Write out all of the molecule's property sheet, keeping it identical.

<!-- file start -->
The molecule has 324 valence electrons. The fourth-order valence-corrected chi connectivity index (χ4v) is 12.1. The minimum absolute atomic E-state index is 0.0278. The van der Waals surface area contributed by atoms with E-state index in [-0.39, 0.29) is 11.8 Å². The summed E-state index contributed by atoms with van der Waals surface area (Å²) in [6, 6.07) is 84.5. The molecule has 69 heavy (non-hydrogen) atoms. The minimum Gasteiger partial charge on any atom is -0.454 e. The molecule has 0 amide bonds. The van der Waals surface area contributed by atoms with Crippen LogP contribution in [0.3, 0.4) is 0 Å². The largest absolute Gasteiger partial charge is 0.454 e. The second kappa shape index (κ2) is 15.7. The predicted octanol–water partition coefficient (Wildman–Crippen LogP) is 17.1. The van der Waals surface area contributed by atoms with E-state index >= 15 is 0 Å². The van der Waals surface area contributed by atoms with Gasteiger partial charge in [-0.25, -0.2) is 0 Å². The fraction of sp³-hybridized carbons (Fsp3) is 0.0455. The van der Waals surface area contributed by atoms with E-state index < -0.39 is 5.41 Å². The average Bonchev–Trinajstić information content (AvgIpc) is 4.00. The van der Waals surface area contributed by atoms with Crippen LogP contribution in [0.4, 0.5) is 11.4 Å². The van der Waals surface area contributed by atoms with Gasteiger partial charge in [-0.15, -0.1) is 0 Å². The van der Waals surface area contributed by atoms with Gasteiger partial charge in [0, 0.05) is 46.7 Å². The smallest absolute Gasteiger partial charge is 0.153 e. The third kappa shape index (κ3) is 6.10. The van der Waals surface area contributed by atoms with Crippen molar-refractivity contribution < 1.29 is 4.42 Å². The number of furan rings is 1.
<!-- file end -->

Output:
The molecule has 324 valence electrons. The fourth-order valence-corrected chi connectivity index (χ4v) is 12.1. The minimum absolute atomic E-state index is 0.0278. The van der Waals surface area contributed by atoms with E-state index in [-0.39, 0.29) is 11.8 Å². The summed E-state index contributed by atoms with van der Waals surface area (Å²) in [6, 6.07) is 84.5. The molecule has 69 heavy (non-hydrogen) atoms. The minimum Gasteiger partial charge on any atom is -0.454 e. The molecule has 0 amide bonds. The van der Waals surface area contributed by atoms with Crippen LogP contribution in [0.3, 0.4) is 0 Å². The largest absolute Gasteiger partial charge is 0.454 e. The second kappa shape index (κ2) is 15.7. The predicted octanol–water partition coefficient (Wildman–Crippen LogP) is 17.1. The van der Waals surface area contributed by atoms with E-state index >= 15 is 0 Å². The van der Waals surface area contributed by atoms with Gasteiger partial charge in [-0.25, -0.2) is 0 Å². The fraction of sp³-hybridized carbons (Fsp3) is 0.0455. The van der Waals surface area contributed by atoms with E-state index < -0.39 is 5.41 Å². The average Bonchev–Trinajstić information content (AvgIpc) is 4.00. The van der Waals surface area contributed by atoms with Crippen LogP contribution in [0.4, 0.5) is 11.4 Å². The van der Waals surface area contributed by atoms with Gasteiger partial charge in [-0.15, -0.1) is 0 Å². The van der Waals surface area contributed by atoms with Gasteiger partial charge in [0, 0.05) is 46.7 Å². The smallest absolute Gasteiger partial charge is 0.153 e. The third kappa shape index (κ3) is 6.10. The van der Waals surface area contributed by atoms with Crippen molar-refractivity contribution < 1.29 is 4.42 Å². The number of furan rings is 1.